Why Are Social Leaders Dying in Colombia’s Cauca?

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In early 2018, Colombia’s Ombudsman’s Office sounded the alarm regarding an unprecedented increase in the murders of social leaders nationwide. Over 18 months later, the situation has only gotten worse, with the southwestern department of Cauca bearing the brunt of these killings.

In February 2018, the Ombudsman’s Office published an initial alert, reporting 697 cases of violence against human rights activists and leaders of social organizations between 2016 and 2018. 

In a 2019 follow-up report, the entity documented 1,335 cases of leaders affected by threats, attacks and homicides, representing a more than 90 percent increase in just one year. 

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These acts of aggression have been focused on local community leaders, rural farmers and indigenous representatives who work to defend their territories.

Antioquia, Norte de Santander and Cauca have historically accounted for most such attacks, but the number of individuals affected in Cauca has dramatically increased in the last two years. The United Nations (UN) has reported 36 killings of indigenous leaders alone in Cauca in 2019, alongside eight more attempted murders and 53 death threats, reported TeleSUR.

According to an Ombudsman’s Office report, the municipalities most blighted by this violence are Miranda, Corinto and Caloto, all key transit points for drug shipments destined to leave the country via the Pacific Ocean. 

The latest killing happened on October 13 when Toribio Canas, an indigenous leader in the municipality of Toribío, was shot dead. Starting in 2000, Canas had reportedly been in charge of organizing an “indigenous guard” in the area to reclaim land. 

According to El Espectador, the UN Office of the High Commissioner for Human Rights has counted at least nine indigenous leaders killed in Cauca since September.

InSight Crime Analysis

While Cauca has seen the worst of the violence against local community leaders in 2019, the motives for these killings reflect the wider reasons for such targeted violence across Colombia.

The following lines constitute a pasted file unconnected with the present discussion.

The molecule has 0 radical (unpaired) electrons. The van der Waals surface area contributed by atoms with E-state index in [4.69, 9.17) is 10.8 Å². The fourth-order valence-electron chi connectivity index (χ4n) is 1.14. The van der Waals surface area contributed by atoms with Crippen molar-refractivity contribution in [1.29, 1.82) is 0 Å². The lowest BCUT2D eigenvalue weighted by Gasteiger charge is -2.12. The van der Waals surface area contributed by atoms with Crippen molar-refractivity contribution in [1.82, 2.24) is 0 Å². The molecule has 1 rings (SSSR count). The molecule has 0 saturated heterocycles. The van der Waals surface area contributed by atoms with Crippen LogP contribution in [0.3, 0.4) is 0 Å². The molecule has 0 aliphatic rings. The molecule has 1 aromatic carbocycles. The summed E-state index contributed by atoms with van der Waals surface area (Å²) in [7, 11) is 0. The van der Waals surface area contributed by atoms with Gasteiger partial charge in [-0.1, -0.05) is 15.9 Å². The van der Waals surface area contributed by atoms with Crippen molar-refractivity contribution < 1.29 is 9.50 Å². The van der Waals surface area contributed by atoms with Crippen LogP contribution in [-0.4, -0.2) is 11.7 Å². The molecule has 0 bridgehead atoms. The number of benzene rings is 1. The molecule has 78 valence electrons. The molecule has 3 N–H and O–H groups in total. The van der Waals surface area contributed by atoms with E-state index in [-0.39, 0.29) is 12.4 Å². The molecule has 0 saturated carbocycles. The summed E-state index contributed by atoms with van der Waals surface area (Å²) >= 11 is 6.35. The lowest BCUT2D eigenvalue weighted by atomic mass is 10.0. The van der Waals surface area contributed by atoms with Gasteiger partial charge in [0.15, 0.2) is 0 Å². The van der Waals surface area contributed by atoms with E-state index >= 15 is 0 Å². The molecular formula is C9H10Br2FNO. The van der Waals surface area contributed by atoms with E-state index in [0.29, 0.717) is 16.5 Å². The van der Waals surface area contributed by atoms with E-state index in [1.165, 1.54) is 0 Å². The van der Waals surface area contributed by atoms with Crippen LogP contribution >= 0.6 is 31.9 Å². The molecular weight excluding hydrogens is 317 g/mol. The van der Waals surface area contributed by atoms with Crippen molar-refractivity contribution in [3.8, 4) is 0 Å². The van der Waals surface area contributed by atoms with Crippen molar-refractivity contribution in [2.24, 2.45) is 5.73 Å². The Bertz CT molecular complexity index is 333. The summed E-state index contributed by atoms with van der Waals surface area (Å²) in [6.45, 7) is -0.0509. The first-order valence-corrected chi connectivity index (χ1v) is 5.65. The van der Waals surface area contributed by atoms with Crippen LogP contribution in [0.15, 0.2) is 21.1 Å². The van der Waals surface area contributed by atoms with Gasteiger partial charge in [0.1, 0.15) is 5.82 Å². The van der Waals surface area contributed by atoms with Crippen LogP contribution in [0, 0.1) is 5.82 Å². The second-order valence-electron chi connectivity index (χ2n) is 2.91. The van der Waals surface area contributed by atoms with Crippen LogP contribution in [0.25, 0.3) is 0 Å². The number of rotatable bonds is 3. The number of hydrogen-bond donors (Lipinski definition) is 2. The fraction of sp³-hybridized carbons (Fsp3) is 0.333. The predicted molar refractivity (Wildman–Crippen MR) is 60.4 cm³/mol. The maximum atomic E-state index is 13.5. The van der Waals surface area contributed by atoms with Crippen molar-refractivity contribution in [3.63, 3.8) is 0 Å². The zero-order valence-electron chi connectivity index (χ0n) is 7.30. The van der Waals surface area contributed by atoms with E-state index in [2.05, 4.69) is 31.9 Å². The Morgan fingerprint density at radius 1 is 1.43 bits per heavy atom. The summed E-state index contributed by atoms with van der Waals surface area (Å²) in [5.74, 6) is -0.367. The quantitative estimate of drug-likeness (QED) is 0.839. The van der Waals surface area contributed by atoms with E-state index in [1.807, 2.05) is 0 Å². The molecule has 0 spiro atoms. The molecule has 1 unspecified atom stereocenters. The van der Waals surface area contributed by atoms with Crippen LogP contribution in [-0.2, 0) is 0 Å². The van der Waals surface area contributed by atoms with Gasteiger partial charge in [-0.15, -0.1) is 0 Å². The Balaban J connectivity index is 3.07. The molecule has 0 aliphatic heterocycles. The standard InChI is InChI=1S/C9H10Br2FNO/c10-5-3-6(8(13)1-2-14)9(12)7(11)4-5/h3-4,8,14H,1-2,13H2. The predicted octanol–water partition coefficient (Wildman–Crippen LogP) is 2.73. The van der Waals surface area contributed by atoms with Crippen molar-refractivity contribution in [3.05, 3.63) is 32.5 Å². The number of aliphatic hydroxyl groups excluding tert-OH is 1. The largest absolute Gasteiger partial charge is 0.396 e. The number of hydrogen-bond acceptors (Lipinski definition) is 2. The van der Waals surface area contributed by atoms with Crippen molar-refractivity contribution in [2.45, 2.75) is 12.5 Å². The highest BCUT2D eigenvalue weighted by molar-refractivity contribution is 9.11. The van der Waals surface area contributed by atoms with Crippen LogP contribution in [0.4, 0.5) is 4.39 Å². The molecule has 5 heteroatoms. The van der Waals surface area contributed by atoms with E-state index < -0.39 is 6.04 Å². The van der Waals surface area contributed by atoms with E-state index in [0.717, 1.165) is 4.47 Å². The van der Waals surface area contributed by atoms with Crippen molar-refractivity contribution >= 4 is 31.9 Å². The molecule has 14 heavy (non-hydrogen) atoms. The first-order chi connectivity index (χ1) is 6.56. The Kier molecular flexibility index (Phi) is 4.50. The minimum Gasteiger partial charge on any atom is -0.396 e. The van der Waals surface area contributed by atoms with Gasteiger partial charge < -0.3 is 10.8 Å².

According to the organization Somos Defensores, one of the main reasons social leaders are targeted is due to their participation in the implementation of the 2016 peace agreement with the Revolutionary Armed Forces of Colombia (Fuerzas Armadas Revolucionarias de Colombia – FARC).

Social leaders can also run afoul of criminal groups when trying to stem the tide of illegal economies within their communities. Many victims were involved in activities related to coca crop substitution, the creation of legal jobs, or land redistribution, all efforts which can curtail drug production and help rural residents find sustainable alternatives.

SEE ALSO: Why Are Political Candidates Being Assassinated in Colombia?

According to the Institute for Development and Peace Studies (Instituto de Estudios para el Desarrollo y la Paz – INDEPAZ), other risk factors contributing to violence against social leaders include denunciations of armed actors, accusations of mismanagement of public funds by State entities, and claims to the right to use natural resources.

As reported by Colombia’s Electoral Observation Mission (Misión de Observación Electoral – MOE), many of these risk factors escalate during election season. By mid-September, seven politicians had been killed ahead of upcoming local elections in late October. 

The problems facing social leaders in Cauca are exacerbated by the department’s crucial location as a drug trafficking corridor. 

According to the latest report by the United Nations Office on Drugs and Crime (UNODC), around 17,000 hectares of coca were produced in this department alone in 2018.

Cauca’s location along the Naya River corridor, which connects the country’s central mountain range to the coasts of the Pacific Ocean through kilometers of thick jungle, makes it a necessary transit point for drug shipments.

Cauca has therefore become hotly contested by a range of criminal groups, seeking an advantage there, including the National Liberation Army (Ejército de Liberación Nacional – ELN), the Popular Liberation Army (Ejército Popular de Liberación – EPL) and at least five dissident fronts of the Revolutionary Armed Forces of Colombia (Fuerzas Armadas Revolucionarias de Colombia – FARC) are reported as having a presence in this department.

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